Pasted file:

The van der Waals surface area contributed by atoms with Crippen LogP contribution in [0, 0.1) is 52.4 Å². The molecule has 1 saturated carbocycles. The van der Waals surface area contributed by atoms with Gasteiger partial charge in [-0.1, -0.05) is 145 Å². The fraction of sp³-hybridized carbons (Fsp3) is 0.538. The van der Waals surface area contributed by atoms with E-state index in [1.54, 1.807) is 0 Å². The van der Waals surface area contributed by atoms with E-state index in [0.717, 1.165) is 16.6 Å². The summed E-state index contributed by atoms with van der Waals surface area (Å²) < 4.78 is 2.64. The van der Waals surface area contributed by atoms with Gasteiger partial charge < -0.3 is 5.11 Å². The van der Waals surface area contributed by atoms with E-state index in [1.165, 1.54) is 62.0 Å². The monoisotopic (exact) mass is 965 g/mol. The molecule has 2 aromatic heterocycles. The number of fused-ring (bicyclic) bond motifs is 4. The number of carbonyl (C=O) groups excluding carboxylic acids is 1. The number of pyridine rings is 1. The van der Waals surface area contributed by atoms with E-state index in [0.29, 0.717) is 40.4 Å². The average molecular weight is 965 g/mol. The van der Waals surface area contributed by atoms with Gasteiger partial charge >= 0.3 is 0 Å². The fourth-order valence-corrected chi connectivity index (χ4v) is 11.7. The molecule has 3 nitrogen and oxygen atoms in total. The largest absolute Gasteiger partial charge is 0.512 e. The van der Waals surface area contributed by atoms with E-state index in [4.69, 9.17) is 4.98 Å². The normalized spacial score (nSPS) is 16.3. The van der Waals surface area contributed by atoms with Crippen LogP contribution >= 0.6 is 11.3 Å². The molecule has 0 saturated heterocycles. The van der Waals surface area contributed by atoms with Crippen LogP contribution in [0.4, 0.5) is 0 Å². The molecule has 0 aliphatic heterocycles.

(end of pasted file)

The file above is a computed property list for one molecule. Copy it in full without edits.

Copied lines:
The van der Waals surface area contributed by atoms with Crippen LogP contribution in [0, 0.1) is 52.4 Å². The molecule has 1 saturated carbocycles. The van der Waals surface area contributed by atoms with Gasteiger partial charge in [-0.1, -0.05) is 145 Å². The fraction of sp³-hybridized carbons (Fsp3) is 0.538. The van der Waals surface area contributed by atoms with E-state index in [1.54, 1.807) is 0 Å². The van der Waals surface area contributed by atoms with E-state index in [0.717, 1.165) is 16.6 Å². The summed E-state index contributed by atoms with van der Waals surface area (Å²) < 4.78 is 2.64. The van der Waals surface area contributed by atoms with Gasteiger partial charge < -0.3 is 5.11 Å². The van der Waals surface area contributed by atoms with E-state index in [1.165, 1.54) is 62.0 Å². The monoisotopic (exact) mass is 965 g/mol. The molecule has 2 aromatic heterocycles. The number of fused-ring (bicyclic) bond motifs is 4. The number of carbonyl (C=O) groups excluding carboxylic acids is 1. The number of pyridine rings is 1. The van der Waals surface area contributed by atoms with E-state index in [0.29, 0.717) is 40.4 Å². The average molecular weight is 965 g/mol. The van der Waals surface area contributed by atoms with Gasteiger partial charge >= 0.3 is 0 Å². The fourth-order valence-corrected chi connectivity index (χ4v) is 11.7. The molecule has 3 nitrogen and oxygen atoms in total. The largest absolute Gasteiger partial charge is 0.512 e. The van der Waals surface area contributed by atoms with E-state index in [4.69, 9.17) is 4.98 Å². The normalized spacial score (nSPS) is 16.3. The van der Waals surface area contributed by atoms with Crippen LogP contribution >= 0.6 is 11.3 Å². The molecule has 0 saturated heterocycles. The van der Waals surface area contributed by atoms with Crippen LogP contribution in [0.4, 0.5) is 0 Å². The molecule has 0 aliphatic heterocycles.